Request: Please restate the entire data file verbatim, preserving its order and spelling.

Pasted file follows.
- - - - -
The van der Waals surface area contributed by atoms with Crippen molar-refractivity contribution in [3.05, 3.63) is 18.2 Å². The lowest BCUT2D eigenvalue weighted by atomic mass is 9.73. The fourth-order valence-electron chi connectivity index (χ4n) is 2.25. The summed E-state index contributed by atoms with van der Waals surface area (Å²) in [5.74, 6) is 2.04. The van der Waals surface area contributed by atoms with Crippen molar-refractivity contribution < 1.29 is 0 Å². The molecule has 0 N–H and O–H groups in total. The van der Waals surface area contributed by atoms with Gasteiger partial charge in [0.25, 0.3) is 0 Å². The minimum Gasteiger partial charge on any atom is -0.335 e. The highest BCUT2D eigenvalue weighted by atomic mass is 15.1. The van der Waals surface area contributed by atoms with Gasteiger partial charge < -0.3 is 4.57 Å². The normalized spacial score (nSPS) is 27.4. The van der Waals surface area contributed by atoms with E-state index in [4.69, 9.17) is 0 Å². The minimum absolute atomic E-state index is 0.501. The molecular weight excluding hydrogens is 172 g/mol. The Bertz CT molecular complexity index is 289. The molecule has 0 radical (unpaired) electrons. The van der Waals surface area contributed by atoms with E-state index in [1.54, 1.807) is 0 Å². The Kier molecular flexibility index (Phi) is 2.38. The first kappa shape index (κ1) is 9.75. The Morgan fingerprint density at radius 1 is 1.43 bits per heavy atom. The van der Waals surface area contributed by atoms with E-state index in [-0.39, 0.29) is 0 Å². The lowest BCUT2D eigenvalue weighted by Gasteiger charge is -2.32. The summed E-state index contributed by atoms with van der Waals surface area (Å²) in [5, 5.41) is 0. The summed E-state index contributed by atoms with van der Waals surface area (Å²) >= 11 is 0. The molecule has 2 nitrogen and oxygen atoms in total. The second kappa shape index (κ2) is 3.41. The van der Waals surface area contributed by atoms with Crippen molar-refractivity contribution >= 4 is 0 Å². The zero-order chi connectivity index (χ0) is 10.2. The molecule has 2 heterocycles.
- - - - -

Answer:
The van der Waals surface area contributed by atoms with Crippen molar-refractivity contribution in [3.05, 3.63) is 18.2 Å². The lowest BCUT2D eigenvalue weighted by atomic mass is 9.73. The fourth-order valence-electron chi connectivity index (χ4n) is 2.25. The summed E-state index contributed by atoms with van der Waals surface area (Å²) in [5.74, 6) is 2.04. The van der Waals surface area contributed by atoms with Crippen molar-refractivity contribution < 1.29 is 0 Å². The molecule has 0 N–H and O–H groups in total. The van der Waals surface area contributed by atoms with Gasteiger partial charge in [0.25, 0.3) is 0 Å². The minimum Gasteiger partial charge on any atom is -0.335 e. The highest BCUT2D eigenvalue weighted by atomic mass is 15.1. The van der Waals surface area contributed by atoms with Gasteiger partial charge < -0.3 is 4.57 Å². The normalized spacial score (nSPS) is 27.4. The van der Waals surface area contributed by atoms with E-state index in [4.69, 9.17) is 0 Å². The minimum absolute atomic E-state index is 0.501. The molecular weight excluding hydrogens is 172 g/mol. The Bertz CT molecular complexity index is 289. The molecule has 0 radical (unpaired) electrons. The van der Waals surface area contributed by atoms with E-state index in [1.54, 1.807) is 0 Å². The Kier molecular flexibility index (Phi) is 2.38. The first kappa shape index (κ1) is 9.75. The Morgan fingerprint density at radius 1 is 1.43 bits per heavy atom. The van der Waals surface area contributed by atoms with E-state index in [-0.39, 0.29) is 0 Å². The lowest BCUT2D eigenvalue weighted by Gasteiger charge is -2.32. The summed E-state index contributed by atoms with van der Waals surface area (Å²) in [5, 5.41) is 0. The summed E-state index contributed by atoms with van der Waals surface area (Å²) >= 11 is 0. The molecule has 2 nitrogen and oxygen atoms in total. The second kappa shape index (κ2) is 3.41. The van der Waals surface area contributed by atoms with Crippen molar-refractivity contribution >= 4 is 0 Å². The zero-order chi connectivity index (χ0) is 10.2. The molecule has 2 heterocycles.